Jason and I never met in person, but he was like a brother to me for years until we finally lost touch. We first crossed paths on the website Literary Kicks, back when it had message boards, and he thought I was a guy. When I asked him why he kept addressing me as "sir" he apologized and explained it by saying something to the effect that my writing was too muscular to be feminine, which was a weird comment that I didn't feel like arguing over, and from that moment on, we were friends. He lived in Perth, Western Australia and I was in Michigan, so hanging out wasn't quite an option, but we said that if we ever met, we would drink until one of us passed out, and then whichever one was still conscious had the right to shave off the other's eyebrows. We talked books and politics, drugs and booze. Told war stories about fights and hangovers and work. Sent each other books and postcards and music and art in the mail, along with several inappropriate gag presents of which this is one. I don't know about him, but for my part, I always had to spend a lot of time plotting to figure out what would be the most embarrassing thing I could send that I could still get through customs. I called him Peanut and he called me Pumpkin (one of my favorite moments ever was when he left a message on the machine at work so that first thing in the morning, this Australian-accented voiced filled the office, yelling "HEY! PUMPKIN!" and I said "Oh! That's me! I'm Pumpkin!")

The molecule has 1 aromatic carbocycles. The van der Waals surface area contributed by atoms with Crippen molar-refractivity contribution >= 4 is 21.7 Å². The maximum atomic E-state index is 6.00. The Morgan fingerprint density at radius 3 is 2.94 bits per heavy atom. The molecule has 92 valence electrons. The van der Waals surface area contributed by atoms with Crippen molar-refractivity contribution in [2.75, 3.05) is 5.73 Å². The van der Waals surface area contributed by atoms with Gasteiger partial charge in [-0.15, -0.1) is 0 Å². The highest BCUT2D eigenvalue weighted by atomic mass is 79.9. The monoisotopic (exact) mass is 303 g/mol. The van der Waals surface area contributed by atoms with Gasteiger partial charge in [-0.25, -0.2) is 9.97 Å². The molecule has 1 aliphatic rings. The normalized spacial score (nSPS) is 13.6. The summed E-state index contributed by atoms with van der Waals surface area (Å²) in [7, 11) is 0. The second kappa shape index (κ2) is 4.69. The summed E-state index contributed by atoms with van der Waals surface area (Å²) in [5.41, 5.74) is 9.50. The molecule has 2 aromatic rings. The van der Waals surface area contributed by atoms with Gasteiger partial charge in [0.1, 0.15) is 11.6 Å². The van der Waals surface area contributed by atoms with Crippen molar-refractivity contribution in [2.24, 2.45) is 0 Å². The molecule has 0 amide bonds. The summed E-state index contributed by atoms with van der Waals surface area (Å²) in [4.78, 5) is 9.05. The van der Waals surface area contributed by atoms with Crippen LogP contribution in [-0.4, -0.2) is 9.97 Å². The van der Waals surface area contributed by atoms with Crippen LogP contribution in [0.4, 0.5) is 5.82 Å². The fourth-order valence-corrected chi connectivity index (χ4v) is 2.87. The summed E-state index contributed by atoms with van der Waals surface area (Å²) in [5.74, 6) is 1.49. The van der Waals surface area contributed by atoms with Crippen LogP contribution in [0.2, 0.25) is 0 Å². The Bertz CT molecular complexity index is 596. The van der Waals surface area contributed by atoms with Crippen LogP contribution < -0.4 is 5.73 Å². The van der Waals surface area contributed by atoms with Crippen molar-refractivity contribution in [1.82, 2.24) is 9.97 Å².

Anyway, among the treasures were the letters. Nobody writes letters anymore, and it's a damn shame, because these letters are priceless. Jason sure as hell could write, and these epistles, often sent from mining camps where he worked, were funny and clever and almost always contained at least one completely knockout paragraph. Pictured here is the scroll, which I found today while looking for something else -- written on both sides of a two-foot-long sheet of rough brown paper in impossibly neat handwriting, it is, at turns, funny and serious, and it is altogether one hell of a letter. I read it today for the first time since I got it (it's dated October 2002) and I laughed until I cried.
I miss him.